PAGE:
Helping young people in crisis: gender identity, personality problems, and complex trauma


Event type National Conference

Royal College of Physicians London

Helping young people in crisis: gender identity, personality problems, and complex trauma.

The Jack Tizard Memorial Lecture and National Conference returns with a focus on vulnerability and resilience.

About the speakers

Professor Keith Hawton
Professor Keith Hawton

Self-harm in children and adolescents: a major health and social problem of our time

Keith is Professor of Psychiatry and Director of the Centre for Suicide Research at Oxford University; Consultant Psychiatrist with Oxford Health NHS Foundation Trust. For more than 40 years he and his research group have been conducting investigations concerning the causes, treatment, prevention and outcome of suicidal behaviour. He has published more than 500 papers and chapters and 15 books. He has received the following awards: Stengel Research Award from the International Association for Suicide Prevention; Dublin Career Research Award from the American Association of Suicidology; Research Award of the American Foundation for Suicide Prevention; Life Achievement Award presented at the European Symposium of Suicide & Suicidal Behaviour in Israel; Morselli Medal from the International Association of Suicide Research; Finnish Psychiatric Association Medal. He is a Fellow of the Academy of Medical Sciences. Professor Hawton has a particular interest in epidemiology and clinical management of self-harm, suicide and self-harm in adolescents, media influences on self-harm and evaluation of suicide prevention initiatives.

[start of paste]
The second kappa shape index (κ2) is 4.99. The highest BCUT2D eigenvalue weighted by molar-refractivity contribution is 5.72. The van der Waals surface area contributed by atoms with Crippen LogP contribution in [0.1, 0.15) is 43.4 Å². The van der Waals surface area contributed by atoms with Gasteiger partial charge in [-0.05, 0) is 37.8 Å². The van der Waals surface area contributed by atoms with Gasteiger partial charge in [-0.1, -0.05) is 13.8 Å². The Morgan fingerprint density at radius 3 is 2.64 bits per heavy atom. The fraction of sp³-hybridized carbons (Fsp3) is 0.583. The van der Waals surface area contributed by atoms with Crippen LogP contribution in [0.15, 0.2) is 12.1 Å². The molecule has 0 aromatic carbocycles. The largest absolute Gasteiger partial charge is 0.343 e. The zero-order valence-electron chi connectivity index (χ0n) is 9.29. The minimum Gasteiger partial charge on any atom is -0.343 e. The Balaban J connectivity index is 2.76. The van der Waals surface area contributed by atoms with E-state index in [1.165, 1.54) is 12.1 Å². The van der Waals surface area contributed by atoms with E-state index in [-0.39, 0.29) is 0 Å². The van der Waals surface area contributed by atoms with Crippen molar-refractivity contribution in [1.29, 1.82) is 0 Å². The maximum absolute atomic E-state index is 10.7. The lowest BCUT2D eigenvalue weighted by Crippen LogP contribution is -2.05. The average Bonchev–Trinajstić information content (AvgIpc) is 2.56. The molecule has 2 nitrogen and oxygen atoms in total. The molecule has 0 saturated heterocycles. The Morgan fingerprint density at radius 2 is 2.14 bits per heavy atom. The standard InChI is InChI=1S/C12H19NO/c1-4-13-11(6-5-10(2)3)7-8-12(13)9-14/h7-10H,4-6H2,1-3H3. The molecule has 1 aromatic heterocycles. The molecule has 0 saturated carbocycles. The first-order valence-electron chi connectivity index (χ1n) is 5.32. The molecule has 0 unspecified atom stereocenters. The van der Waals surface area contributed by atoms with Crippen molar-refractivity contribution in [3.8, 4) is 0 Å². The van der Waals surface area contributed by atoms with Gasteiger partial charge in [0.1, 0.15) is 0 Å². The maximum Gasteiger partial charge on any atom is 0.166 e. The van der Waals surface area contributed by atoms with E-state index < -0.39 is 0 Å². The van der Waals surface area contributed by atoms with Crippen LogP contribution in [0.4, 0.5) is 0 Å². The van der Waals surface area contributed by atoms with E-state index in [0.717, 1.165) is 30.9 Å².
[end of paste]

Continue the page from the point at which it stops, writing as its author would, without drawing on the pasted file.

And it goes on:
Key Learning Points

  • Nature and development of self-harm in young people
  • Factors that contribute to the problem
  • How young people and their families can be helped


Professor Andrea Danese
Professor Andrea Danese

The impact of adverse childhood experiences: Challenges ahead

Listen to Andrea’s podcast with ACAMH on Trauma.

Andrea is Professor of Child & Adolescent Psychiatry at the Institute of Psychiatry, Psychology and Neuroscience at King’s College London. He is also Honorary Consultant Child and Adolescent Psychiatrist at the National and Specialist CAMHS Clinic for Trauma, Anxiety, and Depression at the South London & Maudsley NHS Foundation Trust.

Key Learning Points

  • to appreciate the differences between prospective vs retrospective measures of childhood adversity
  • to recognise the importance of pre-existing vulnerabilities (selection effects) in the long term associations between childhood adversity and health outcomes
  • to acknowledge the need for new computational methods to inform individualised health risk prediction after childhood adversity
Dr Troy Tranah
Dr Troy Tranah

Working with at-risk adolescents

Troy is a Consultant Clinical Psychologist, Head of Adolescent At-risk & Forensic Service, Head of Psychology and Psychotherapy for Child & Adolescent Mental Health Services, South London and Maudsley NHS Foundation Trust

Key Learning Points

  • Understanding the wide range of presentations seen in an ‘At-risk’ service, including emerging borderline personality disorder, complex trauma, young offenders and transgender youth
  • Understanding the different intervention pathways for these different but often overlapping groups
  • Understanding the possible outcomes for these complex client groups.
Professor Eamon McCrory
Professor Eamon McCrory

How neuroscience is helping to motivate a preventative psychiatry approach: Latent vulnerability and the impact of childhood maltreatment